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  5. The serendipidous book must always offer a vivid Proustian experience of where and when. My favourite,dating back to my very early teens, involved rooting about in a neighbour's wash-house (the washing machine had not yet been discovered in Norfolk, but on our council estate the houses were still built with the generous addition of an outhouse where, in a copper boiler, the housewife could subdue dirty linen by bashing it with sturdy wooden tongs.) Like most such edifices, this one contained a quantity of old flower pots and Pre-Diluvian spiderwebs, but among the odd broken plate and deflated ball I found, in the distinctive brown cover used by early Penguin paperbacks for their translations from the Greek, a copy of the Philip Vellacott translation of Aeschylus' Oresteian Trilogy. Given that the more advanced readers on our estate might be proud of aspiring to a weekly does of The News of the World, the presence of this one particular volume haunts me still. Of course, I wiped off the dust and took it to my heart, which is no doubt why I can no longer find it, though rolling sentiments such as "They sent forth men to battle, but no such men return; and home, to claim their welcome, come ashes in an urn" have long since moulded my outlook on life. I often wonder how different things might have been had that outhouse at number 25 yielded up Euripides rather than Aeschylus!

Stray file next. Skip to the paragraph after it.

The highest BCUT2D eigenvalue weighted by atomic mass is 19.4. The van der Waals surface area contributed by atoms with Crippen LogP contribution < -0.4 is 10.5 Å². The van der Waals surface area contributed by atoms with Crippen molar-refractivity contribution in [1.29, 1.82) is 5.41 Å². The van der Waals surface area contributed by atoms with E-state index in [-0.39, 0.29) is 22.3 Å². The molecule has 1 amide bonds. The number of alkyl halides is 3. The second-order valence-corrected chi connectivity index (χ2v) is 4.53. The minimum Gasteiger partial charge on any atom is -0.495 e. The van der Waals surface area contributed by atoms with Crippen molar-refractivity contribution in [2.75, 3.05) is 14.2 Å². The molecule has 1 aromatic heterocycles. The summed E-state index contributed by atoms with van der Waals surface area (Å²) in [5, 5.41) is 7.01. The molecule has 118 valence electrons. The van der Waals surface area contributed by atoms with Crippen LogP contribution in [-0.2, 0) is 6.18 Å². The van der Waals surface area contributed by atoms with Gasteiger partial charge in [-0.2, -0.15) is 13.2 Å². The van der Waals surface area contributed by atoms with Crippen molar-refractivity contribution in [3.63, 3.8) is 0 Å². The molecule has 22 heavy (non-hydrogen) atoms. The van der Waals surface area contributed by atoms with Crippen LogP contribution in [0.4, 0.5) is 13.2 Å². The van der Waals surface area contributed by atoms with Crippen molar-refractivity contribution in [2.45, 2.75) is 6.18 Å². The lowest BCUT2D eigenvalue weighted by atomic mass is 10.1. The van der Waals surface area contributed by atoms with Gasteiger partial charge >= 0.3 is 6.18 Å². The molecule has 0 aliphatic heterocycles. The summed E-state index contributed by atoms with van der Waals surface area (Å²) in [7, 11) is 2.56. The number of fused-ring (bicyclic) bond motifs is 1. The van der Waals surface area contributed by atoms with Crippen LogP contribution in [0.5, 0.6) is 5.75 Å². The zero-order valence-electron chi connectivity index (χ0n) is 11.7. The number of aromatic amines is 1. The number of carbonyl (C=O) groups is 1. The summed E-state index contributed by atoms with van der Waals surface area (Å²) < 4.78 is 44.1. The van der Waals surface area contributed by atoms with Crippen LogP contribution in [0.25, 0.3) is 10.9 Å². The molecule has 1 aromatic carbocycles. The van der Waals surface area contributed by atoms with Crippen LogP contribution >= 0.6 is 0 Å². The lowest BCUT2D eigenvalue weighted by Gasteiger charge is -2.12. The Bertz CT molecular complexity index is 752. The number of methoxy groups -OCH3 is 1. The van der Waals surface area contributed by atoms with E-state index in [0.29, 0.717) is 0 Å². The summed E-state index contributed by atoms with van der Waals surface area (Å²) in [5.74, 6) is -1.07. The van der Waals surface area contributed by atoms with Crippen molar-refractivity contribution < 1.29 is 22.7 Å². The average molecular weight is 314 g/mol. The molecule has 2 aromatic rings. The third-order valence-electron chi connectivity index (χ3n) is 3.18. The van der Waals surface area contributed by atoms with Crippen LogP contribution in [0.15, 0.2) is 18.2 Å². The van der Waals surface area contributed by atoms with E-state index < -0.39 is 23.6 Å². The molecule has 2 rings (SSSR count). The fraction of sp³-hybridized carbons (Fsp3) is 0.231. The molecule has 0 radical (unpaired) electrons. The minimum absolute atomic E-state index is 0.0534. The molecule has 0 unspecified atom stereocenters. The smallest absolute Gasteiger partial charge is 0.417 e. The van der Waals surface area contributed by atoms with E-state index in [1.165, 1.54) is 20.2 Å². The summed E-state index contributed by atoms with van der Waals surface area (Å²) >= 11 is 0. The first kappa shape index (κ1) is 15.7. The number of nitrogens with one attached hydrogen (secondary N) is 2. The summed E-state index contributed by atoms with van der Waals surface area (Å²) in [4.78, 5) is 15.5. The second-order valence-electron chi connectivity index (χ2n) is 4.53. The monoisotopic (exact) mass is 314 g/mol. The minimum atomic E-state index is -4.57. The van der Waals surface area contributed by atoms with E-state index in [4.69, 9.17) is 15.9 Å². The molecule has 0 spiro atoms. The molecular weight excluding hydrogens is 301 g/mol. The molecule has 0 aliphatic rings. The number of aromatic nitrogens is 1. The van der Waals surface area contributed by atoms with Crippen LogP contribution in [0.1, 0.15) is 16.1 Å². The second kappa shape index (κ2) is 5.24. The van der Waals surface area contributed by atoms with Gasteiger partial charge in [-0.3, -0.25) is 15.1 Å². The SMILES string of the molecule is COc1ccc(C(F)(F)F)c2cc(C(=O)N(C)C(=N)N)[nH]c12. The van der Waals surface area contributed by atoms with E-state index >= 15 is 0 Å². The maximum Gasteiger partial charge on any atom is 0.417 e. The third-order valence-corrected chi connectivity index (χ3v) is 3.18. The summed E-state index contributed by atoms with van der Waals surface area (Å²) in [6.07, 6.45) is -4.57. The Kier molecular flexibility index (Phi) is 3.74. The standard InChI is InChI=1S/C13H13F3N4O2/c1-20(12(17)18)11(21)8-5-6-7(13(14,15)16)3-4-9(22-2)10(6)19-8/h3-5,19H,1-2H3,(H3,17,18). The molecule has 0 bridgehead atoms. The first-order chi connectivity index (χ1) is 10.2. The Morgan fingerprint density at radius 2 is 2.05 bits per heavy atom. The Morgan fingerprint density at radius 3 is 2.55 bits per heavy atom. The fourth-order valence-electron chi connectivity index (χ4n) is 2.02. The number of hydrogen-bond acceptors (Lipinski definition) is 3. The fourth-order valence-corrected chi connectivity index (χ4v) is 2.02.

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    1. Euripides trousers, you mend and washa dese trousers in da outhouse.Sorry, couldn't resist.

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  6. Thanks, everyone, I've enjoyed reading your accounts of books you have found in unexpected places.

    Mark

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  7. There's a thrift store in The Hague that seems to perpetually stock Alfred Kubin's The Other Side ( a different printing each time i was there ). It had me imagining a kind of print-on-no-demand machine hidden in the shelves, producing copies of tattered old books, prefab 2nd hand.

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    1. Sounds like a good idea for a story, Ibrahim. I hope you'll write it!

      Mark